‘Tribute to a courageous woman who changed the course of history’
Harriet Tubman statue
Paul Forsyth/staff photo
Niagara This Week – St. Catharines
ST. CATHARINES — Some might wonder why the stunning new statue of Underground Railroad heroine Harriet Tubman that was unveiled at the public school named after her portrays her reading a book.
After all, Tubman couldn’t read or write.
But that’s largely the point of the creation by Niagara artist Frank Rekrut.
Rochelle Bush, historian and trustee at Salem Chapel British Episcopal Church where Tubman was a member, told a huge crowd gathered for the statue unveiling at the Henry Street school on Tuesday that as one of the most wanted fugitives in America, Tubman used her illiteracy to protect her from those who hunted her.
When suspicious eyes fell on the pint-sized woman who rescued hundreds of fleeing slaves on daring trips back into the United States where she herself had fled slavery, Tubman would famously pretend to read a book because those seeking her capture knew she couldn’t read.
But Bush said Tubman also became a tireless advocate for education during her long and eventful life. “She felt it was very important for young people to get an education,” Bush said.
Ronna Lockyer, principal of Harriet Tubman Public School, said it’s always been a source of pride that Tubman called St. Catharines home after fleeing the bonds of slavery. She lived on North Street, not far from the school.
“To think that this incredible woman who has been named one of the most influential people of the 20th century by Time magazine, one of the top 25 most influential black leaders of all time, and…one of the top 15 most rebellious women of all time, actually chose our city as home after leading of slaves to freedom,” said Lockyer.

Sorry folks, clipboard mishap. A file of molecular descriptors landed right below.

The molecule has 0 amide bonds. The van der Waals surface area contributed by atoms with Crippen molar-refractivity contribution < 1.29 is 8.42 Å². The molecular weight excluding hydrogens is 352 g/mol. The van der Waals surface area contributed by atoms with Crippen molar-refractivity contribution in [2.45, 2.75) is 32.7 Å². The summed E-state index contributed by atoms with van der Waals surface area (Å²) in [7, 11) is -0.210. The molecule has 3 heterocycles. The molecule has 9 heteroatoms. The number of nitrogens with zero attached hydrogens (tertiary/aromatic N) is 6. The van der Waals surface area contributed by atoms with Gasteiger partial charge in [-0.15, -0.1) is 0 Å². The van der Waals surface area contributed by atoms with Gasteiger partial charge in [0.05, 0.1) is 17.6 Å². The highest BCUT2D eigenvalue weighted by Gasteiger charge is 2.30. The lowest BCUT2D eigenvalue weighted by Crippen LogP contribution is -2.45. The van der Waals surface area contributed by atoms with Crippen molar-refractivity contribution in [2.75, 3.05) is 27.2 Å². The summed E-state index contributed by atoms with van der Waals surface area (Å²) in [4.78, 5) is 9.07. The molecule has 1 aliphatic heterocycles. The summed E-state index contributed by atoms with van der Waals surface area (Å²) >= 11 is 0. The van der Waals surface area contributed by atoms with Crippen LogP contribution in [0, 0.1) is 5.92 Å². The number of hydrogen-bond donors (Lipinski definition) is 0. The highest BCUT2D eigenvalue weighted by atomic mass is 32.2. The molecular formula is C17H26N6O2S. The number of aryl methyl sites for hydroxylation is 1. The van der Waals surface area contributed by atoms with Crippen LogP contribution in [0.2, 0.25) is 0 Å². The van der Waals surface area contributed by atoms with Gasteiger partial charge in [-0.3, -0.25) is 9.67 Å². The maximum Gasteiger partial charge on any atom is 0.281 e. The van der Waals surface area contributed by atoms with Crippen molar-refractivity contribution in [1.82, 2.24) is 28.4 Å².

“Her story has become our story.”
The school’s logo is the North Star, paying tribute to Tubman supposedly using the constellations to guide her on her perilous journeys across the border at nightfall.
Lockyer said the statue will pay tribute to a tiny woman who became a giant in history.
“Our school couldn’t be more thrilled and thankful that the lifelike bronze will adorn our courtyard forever and remind generations to come of the wonderful impact that this woman has had on history,” she said.
Dale Robinson, chair of the District School Board of Niagara and trustee for Thorold, said Tubman “changed the world” through her dangerous work on the Underground Railroad that ended in Niagara.
“She allowed people to seek their freedom one step at a time through the countless journeys that she made through horrible, horrible conditions that we can only imagine,” she said.
Rekrut’s son Michael, representing his father who now resides in Florence, Italy, said his dad was honoured to create the statue of Tubman.
“It’s a tribute to a courageous woman who changed the course of history and is still teaching us today,” he said. “She’s an incredible example of how one individual, with courage and conviction, can change not only the lives of the people she saved, but also history for future generations.”
The DSBN paid $40,000 towards the cost of the installation of the statue and preparation of the grounds for it. The ‘Bringing Harriet Home’ fundraising campaign was launched to cover the remaining $40,000 cost.